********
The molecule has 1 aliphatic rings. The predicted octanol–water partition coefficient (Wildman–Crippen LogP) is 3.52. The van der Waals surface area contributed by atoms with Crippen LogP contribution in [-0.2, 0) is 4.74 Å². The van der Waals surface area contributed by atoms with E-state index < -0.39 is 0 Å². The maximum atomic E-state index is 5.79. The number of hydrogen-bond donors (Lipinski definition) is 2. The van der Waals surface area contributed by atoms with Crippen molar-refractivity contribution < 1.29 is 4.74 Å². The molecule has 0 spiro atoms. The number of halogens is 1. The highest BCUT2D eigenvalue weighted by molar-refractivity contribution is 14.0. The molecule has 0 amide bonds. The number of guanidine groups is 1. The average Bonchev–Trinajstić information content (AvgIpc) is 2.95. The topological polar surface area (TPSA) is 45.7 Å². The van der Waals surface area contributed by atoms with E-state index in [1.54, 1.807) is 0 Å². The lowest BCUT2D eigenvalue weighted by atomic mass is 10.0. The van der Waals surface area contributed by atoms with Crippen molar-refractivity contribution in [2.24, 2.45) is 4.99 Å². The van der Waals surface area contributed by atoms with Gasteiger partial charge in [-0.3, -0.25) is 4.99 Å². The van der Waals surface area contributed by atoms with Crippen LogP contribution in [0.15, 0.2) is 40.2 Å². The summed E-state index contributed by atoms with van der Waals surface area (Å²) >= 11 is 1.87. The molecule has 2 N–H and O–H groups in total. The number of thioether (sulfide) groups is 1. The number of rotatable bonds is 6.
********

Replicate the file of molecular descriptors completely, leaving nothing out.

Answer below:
The molecule has 1 aliphatic rings. The predicted octanol–water partition coefficient (Wildman–Crippen LogP) is 3.52. The van der Waals surface area contributed by atoms with Crippen LogP contribution in [-0.2, 0) is 4.74 Å². The van der Waals surface area contributed by atoms with E-state index < -0.39 is 0 Å². The maximum atomic E-state index is 5.79. The number of hydrogen-bond donors (Lipinski definition) is 2. The van der Waals surface area contributed by atoms with Crippen molar-refractivity contribution < 1.29 is 4.74 Å². The molecule has 0 spiro atoms. The number of halogens is 1. The highest BCUT2D eigenvalue weighted by molar-refractivity contribution is 14.0. The molecule has 0 amide bonds. The number of guanidine groups is 1. The average Bonchev–Trinajstić information content (AvgIpc) is 2.95. The topological polar surface area (TPSA) is 45.7 Å². The van der Waals surface area contributed by atoms with E-state index in [1.54, 1.807) is 0 Å². The lowest BCUT2D eigenvalue weighted by atomic mass is 10.0. The van der Waals surface area contributed by atoms with Crippen molar-refractivity contribution in [2.24, 2.45) is 4.99 Å². The van der Waals surface area contributed by atoms with Gasteiger partial charge in [-0.3, -0.25) is 4.99 Å². The van der Waals surface area contributed by atoms with Crippen LogP contribution in [0.15, 0.2) is 40.2 Å². The summed E-state index contributed by atoms with van der Waals surface area (Å²) >= 11 is 1.87. The molecule has 2 N–H and O–H groups in total. The number of thioether (sulfide) groups is 1. The number of rotatable bonds is 6.